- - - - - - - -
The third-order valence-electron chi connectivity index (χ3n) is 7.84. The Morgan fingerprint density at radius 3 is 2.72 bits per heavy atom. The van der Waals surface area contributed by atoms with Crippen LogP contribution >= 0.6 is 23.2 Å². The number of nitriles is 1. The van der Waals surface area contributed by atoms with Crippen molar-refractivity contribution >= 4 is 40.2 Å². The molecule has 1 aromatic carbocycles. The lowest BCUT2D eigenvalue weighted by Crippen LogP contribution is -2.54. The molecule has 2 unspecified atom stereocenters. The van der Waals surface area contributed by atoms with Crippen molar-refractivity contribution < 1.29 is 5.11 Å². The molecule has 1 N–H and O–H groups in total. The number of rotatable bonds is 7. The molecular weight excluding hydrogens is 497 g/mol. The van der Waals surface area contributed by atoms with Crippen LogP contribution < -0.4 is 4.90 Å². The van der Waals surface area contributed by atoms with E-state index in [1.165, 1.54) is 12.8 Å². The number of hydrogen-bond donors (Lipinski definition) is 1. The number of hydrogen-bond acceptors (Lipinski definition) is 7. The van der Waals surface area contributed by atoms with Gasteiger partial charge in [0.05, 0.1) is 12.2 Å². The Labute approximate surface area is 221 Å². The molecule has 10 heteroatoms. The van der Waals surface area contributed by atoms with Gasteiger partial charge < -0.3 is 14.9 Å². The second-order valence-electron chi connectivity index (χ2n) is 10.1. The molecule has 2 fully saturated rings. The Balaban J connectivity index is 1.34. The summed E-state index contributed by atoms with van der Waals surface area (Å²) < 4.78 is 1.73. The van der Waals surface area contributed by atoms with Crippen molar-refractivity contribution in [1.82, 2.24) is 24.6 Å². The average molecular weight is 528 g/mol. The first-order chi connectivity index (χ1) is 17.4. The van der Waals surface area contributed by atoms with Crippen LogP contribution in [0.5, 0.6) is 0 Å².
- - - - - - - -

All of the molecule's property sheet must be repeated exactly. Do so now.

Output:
The third-order valence-electron chi connectivity index (χ3n) is 7.84. The Morgan fingerprint density at radius 3 is 2.72 bits per heavy atom. The van der Waals surface area contributed by atoms with Crippen LogP contribution >= 0.6 is 23.2 Å². The number of nitriles is 1. The van der Waals surface area contributed by atoms with Crippen molar-refractivity contribution >= 4 is 40.2 Å². The molecule has 1 aromatic carbocycles. The lowest BCUT2D eigenvalue weighted by Crippen LogP contribution is -2.54. The molecule has 2 unspecified atom stereocenters. The van der Waals surface area contributed by atoms with Crippen molar-refractivity contribution < 1.29 is 5.11 Å². The molecule has 1 N–H and O–H groups in total. The number of rotatable bonds is 7. The molecular weight excluding hydrogens is 497 g/mol. The van der Waals surface area contributed by atoms with Crippen LogP contribution < -0.4 is 4.90 Å². The van der Waals surface area contributed by atoms with E-state index in [1.165, 1.54) is 12.8 Å². The number of hydrogen-bond donors (Lipinski definition) is 1. The number of hydrogen-bond acceptors (Lipinski definition) is 7. The van der Waals surface area contributed by atoms with Gasteiger partial charge in [0.05, 0.1) is 12.2 Å². The Labute approximate surface area is 221 Å². The molecule has 10 heteroatoms. The van der Waals surface area contributed by atoms with Gasteiger partial charge < -0.3 is 14.9 Å². The second-order valence-electron chi connectivity index (χ2n) is 10.1. The molecule has 2 fully saturated rings. The Balaban J connectivity index is 1.34. The summed E-state index contributed by atoms with van der Waals surface area (Å²) < 4.78 is 1.73. The van der Waals surface area contributed by atoms with Crippen molar-refractivity contribution in [1.82, 2.24) is 24.6 Å². The average molecular weight is 528 g/mol. The first-order chi connectivity index (χ1) is 17.4. The van der Waals surface area contributed by atoms with Crippen LogP contribution in [0.5, 0.6) is 0 Å².